This is Episode 13 in the story of the formation, rise and fall of the little education collective that used to exist up here on our mountain. I wrote and posted this account three years ago on my blog and then pulled it off because someone whose name I had not changed, objected. Now I have changed both the name of the little school itself, and the names of everyone who might be negatively impacted, and plan to re-post the story, one episode per day, until all 32 are again on my blog.
No Shortage of Cash
For a period of time, commencing with the delivery of the letter to Dominican College in July of 1989, and extending into 1992, we became embroiled in the legal system and all of its pitfalls. Though there were eight distinct court battles, they never occurred when they were originally scheduled, and they were rarely settled with one appearance.
The legal system is difficult enough to navigate with a competent lawyer, without having to travel the hour and a half each way to Ukiah, in order to play the game. Communication was challenging in these pre cell phone days, so there were times when we arrived at Barry’s office, and found out that Imika had filed for this stay, or that continuance. She used to spend a great deal of time in the court’s public library, seeking information to further her cause.
I found it ironic that she used finances as the reason for doing her own leal work, rather than hiring a lawyer, because I saw her routinely do business to acquire money to pay me, Dave, and Rob, all three of whom worked for her during the period leading up to her involvement in the legal system. There was one time when a transaction was delayed, but there never seemed to be a shortage of cash.
At one point Rob and I extended three of the sides of her octagonal home out about twenty feet or so, a total of more than six hundred additional square footage to her domicile, and she had a lot of materials delivered from Gary’s Building Supply. Gary did not do business with Ms. Chintz unless he had cash on the barrel; he had heard the stories also.
So it was that after we had won the libel suit, close on its heels, Imika filed a cross-complaint against Annie and me. Barry Vogel informed us in a letter dated October 31, 1989, that “Chintz has filed a cross-complaint against you. I believe that it doesn’t meet the minimum legal standards to allow her to pursue it, so I have filed the enclosed objection (the demurrer) and set a hearing date for December 8th. There is no need for you to be present, but you will certainly be welcome to come and watch the show.”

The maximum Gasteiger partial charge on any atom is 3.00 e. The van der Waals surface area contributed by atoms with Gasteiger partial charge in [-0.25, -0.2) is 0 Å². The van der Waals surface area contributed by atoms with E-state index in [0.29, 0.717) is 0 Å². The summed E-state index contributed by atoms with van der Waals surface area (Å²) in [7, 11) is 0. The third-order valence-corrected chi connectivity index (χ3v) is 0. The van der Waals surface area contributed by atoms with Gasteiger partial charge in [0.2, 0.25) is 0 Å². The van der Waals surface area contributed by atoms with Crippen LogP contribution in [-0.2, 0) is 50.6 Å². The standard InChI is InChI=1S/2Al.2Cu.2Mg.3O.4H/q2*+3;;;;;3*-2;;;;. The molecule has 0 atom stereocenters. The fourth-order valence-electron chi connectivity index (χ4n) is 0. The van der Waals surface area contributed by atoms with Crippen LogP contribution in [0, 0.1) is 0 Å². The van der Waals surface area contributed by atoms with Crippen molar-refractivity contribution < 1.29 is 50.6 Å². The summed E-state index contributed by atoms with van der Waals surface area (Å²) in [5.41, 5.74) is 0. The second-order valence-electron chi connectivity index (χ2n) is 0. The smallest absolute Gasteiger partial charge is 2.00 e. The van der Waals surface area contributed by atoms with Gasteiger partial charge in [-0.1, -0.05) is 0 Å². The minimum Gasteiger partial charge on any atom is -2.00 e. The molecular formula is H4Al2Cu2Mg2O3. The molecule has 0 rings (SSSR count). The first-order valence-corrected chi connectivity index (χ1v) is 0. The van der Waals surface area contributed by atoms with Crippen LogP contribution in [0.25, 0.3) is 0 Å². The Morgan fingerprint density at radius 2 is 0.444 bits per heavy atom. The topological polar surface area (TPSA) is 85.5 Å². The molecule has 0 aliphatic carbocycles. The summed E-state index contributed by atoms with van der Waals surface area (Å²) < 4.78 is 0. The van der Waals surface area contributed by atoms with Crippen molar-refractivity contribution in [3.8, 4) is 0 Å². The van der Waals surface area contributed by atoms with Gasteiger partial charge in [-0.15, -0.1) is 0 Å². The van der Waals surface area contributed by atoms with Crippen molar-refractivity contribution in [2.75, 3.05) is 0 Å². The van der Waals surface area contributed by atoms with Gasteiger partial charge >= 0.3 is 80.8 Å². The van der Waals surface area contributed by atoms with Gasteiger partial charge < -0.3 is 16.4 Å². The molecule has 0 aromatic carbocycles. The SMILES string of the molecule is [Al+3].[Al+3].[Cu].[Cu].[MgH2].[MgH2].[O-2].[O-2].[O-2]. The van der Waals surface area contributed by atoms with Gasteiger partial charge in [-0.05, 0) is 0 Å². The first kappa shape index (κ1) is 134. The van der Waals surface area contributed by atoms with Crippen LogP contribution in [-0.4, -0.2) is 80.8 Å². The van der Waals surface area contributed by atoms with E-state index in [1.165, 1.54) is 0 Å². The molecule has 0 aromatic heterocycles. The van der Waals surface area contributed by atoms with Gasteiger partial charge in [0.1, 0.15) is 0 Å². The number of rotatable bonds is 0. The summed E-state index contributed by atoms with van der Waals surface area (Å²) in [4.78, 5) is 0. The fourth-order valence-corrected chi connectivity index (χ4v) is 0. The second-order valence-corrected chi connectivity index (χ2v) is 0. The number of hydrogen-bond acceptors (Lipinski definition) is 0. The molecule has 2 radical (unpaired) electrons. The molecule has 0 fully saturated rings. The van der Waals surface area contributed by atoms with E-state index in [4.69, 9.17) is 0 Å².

This was Barry’s way of making sure that we knew this one was in the bag. If the outcome were not certain, or if the proceedings promised to be accusatory and sordid, he would tell us that they were just covering parameters, and dealing with logistics.
Unfortunately, he also included this footnote at the end of the message: “As you know, she has filed an appeal of the order finding her in contempt of court. That will drag on for sometime, and I will keep you advised as it progresses.” That was what it was all about. Imika would initiate all of these court proceedings, because she could. They never accomplished anything positive for her, but they vexed the living daylights out of the rest of us.
So after both lawsuits against her, Imika felt that she had to keep her oar in the water, so she filed a cross-complaint that stated that Misha had been yelled at by me on April 8, 1989. Here this case was being tried in December of 1989, after the two cases against her in the late summer. The best she could come up with was an incident where we pulled up in front of the Czech Lodge, with the intent of entering the store. When we saw that Imika and Misha were already there, we had to wait out front until they came out. Here is what occurred according to Imika, as she wrote it out on the complaint:
April 8, 1989 while Mark O’Neill was on the access road of Corrine Chintz and Misha Chintz (a minor) he violated the restraining order by jumping out of his tuck and screaming loudly “I’m HERE! I’m HERE!”
with the intent to intimidate her. He wanted her to leave and he then screamed at Misha Chintz “DON’T EVER KICKMY WIFE AGAIN!” It had traumatising effects on the child.
Irony is the rule of the day, as Imika didn’t even stop to think that maybe a judge might think it was appropriate that someone tell the young girl that kicking people is not very ladylike.
Misha’s statement was included in the paperwork:
“I was getting ready to ride my horseand my mom was nearby, it was strange because as soon as my mom left and I was ready to ride my horse, Mark O’Neill was standing in his truck shoveling out dirt and he looked at me & gave ne a nasty look and he screamed at me at the top of his voice “DON’T YOU EVER KICK MY WIFE AGAIN! “ And I just said I did’nt and I ran off to tell my mom what he screamed. His yelling made me feel frightened. Ann O’Neill lied in court and to her husband about me kicking her! And in the store all we did was brush up against each other by accident at the check out counter.” I swear these statements are the truth. Misha Chintz
When the judgment came down from the Honorable Conrad Cox, it was in my favor. In his decision the judge noted that Imika had already been found in contempt of court for violating the restraining order, by performing acts up until as late as July 17, 1989. So for her to go back to April 8th to dredge up an incident that alleges that I yelled at the child, seemed far-fetched, especially since Misha had kicked Annie. Judgment for the defendant, again. That was number five.